Of all the automotive hobbies, the off-road sector has some of the most ingenious people. Just look around on a given trail ride at all of the incredible DIY builds and one-off fabrication. When it comes to building a vehicle that doesn’t have a lot of aftermarket support, the ability to think creatively can come in extremely handy. Take Robert Wyrick’s ’01 Toyota Sequoia for example.
While the fullsize SUV might be the least-likely Toyota 4x4 for the average off-road enthusiast to build, it actually brings a lot to the table. Fit from the factory with a healthy V-8, ample room for cargo, and decently sized wheelwell openings, the body-on-frame Sequoia has good bones. Robert not only saw the potential, but his day job at the local auto salvage yard gave him access to some heavy-duty components that he would need to transform his Toyota into the solid-axle SUV it is today.
We caught up with Robert on the Sequoia’s maiden voyage. Despite it being the solid-axle SUV’s first time in the dirt, it worked great. Robert states there are still a few tweaks and upgrades to be done, but for now, he can enjoy the machine around his home state of North Carolina. Another fun fact: Robert has a stock Sequoia nearly identical to this one.
Powering the 1/2-ton SUV is the stock 4.7L V-8. Aside from a K&N cold-air intake and Gibson headers, the engine remains untouched. Helping to keep the Toyota starting and powering his auxiliary electrical components is an Optima RedTop battery.
From the factory, the Sequoia comes with an independent front suspension. With Robert’s wheeling goals, the stock IFS wasn’t going to be up to task. The DIY solid-axle conversion uses Ford Super Duty rear leaf springs to secure a high-pinion Dana 60 front axle. Before going under the SUV, the frontend was fit with new slotted-and-drilled rotors, a Lock-Right locker, and 5.38 differential gears.
Controlling the custom crossover steering setup is a gearbox from an IFS Toyota truck, which was included with the Trail-Gear steering kit. For added strength, the framerails were plated and custom shock towers reinforced. Speaking of shocks, those Fox 2.5 internal bypasses were pulled directly from the rear of a first-gen Ford Raptor.
The Sequoia retains the stock R100 chain-driven transfer case, but the T-case crossmember was modified to allow the front driveshaft to travel. One budget-friendly bonus was that Robert was able to reuse the stock drivelines by installing adapter flanges from High Angle Driveline.
To match the Super Duty-sourced front axle, a Sterling 10.5 full-float rear was hung out back. Securing it in place are 63-inch-long Chevy 1/2-ton rear leaf springs, which are attached to custom compression shackles. Like the front, rear Fox shocks from a Raptor were used out back.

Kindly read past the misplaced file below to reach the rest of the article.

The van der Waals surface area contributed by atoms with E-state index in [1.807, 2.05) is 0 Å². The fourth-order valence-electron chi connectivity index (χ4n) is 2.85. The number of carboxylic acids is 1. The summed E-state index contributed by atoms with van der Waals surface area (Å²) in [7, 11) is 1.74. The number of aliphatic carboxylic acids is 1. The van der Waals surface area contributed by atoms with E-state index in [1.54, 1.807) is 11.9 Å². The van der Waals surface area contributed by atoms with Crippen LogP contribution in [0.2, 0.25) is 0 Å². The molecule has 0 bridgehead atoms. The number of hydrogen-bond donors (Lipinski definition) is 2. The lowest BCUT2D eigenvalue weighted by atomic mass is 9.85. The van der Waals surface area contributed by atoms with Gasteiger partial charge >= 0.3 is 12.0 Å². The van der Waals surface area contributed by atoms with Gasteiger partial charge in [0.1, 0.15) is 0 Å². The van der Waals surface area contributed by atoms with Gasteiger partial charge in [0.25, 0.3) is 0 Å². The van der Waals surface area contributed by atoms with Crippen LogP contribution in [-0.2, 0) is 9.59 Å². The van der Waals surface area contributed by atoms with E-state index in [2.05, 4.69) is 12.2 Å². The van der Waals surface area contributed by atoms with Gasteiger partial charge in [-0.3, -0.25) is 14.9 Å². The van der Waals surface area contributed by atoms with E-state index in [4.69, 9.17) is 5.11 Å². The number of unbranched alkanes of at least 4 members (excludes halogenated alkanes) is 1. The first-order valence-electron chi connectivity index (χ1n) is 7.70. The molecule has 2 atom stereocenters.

The 39x13.50R17 BFG Krawlers look pretty proportionate under the massive SUV. To allow the wrecking-yard sourced H2 wheels to be used, a set of wheel adapters were purchased. These convert the Ford Super Duty 8-on-170 pattern to the 8-on-6 1/2 that the H2 uses.
Currently, the stock rear bumper remains in place, with the rear cargo area serving as storage for gear and his fullsize spare tire. Doubling as steps and rocker protection are sliders from Stubbs Welding.
Inside, the rig remains mostly stock, which is not to say it’s spartan by any means. The front heated leather seats were paired with a set of Smittybilt G.E.A.R. covers, and the image you see on the center stack is via the crossmember mounted camera. Another unique mod is the stick-twin conversion from Front Range Off-Road Fabrication.
In place of the stock front bumper is a DIY series bumper from MOVE. The plate-steel bumper was painted to match the body and is fit with an assortment of LED lights to help nighttime wheeling.
At A Glance
Vehicle: ’01 Toyota Sequoia
Owner: Robert Wyrick
Stomping grounds: Gibsonville, North Carolina
Build Time: One year
Engine: 4.7L Toyota V-8
Transfer case: R100
Low range ratio: 2.56:1
Crawl ratio: 38.6:1
Front axle/differential: High-pinion Dana 60/Lock-Right, 5.38 gears
Rear axle/differential: Sterling 10.5/limited-slip, 5.38 gears
Front: Solid-axle conversion using Ford Super Duty rear leaf springs, stock Ford Raptor 2.5 bypass rear shocks
Rear: Chevy 63-in springs, stock Ford Raptor 2.5 bypass rear shocks
Steering: Trail-Gear SAS steering kit with a Weaver Fab high-steer arm, custom links
Tires: 39x13.50R17 BFG Krawler
Wheels: 17x8.5 Hummer H2
Armor: MOVE front bumper, Stubb’s Welding sliders
Cool stuff: Front Range Off-Road Fab twin-stick T-case setup, High Angle Driveline adapters, Trail-Gear frame plates, Smittybilt seat covers, Optima RedTop Battery, Gibson headers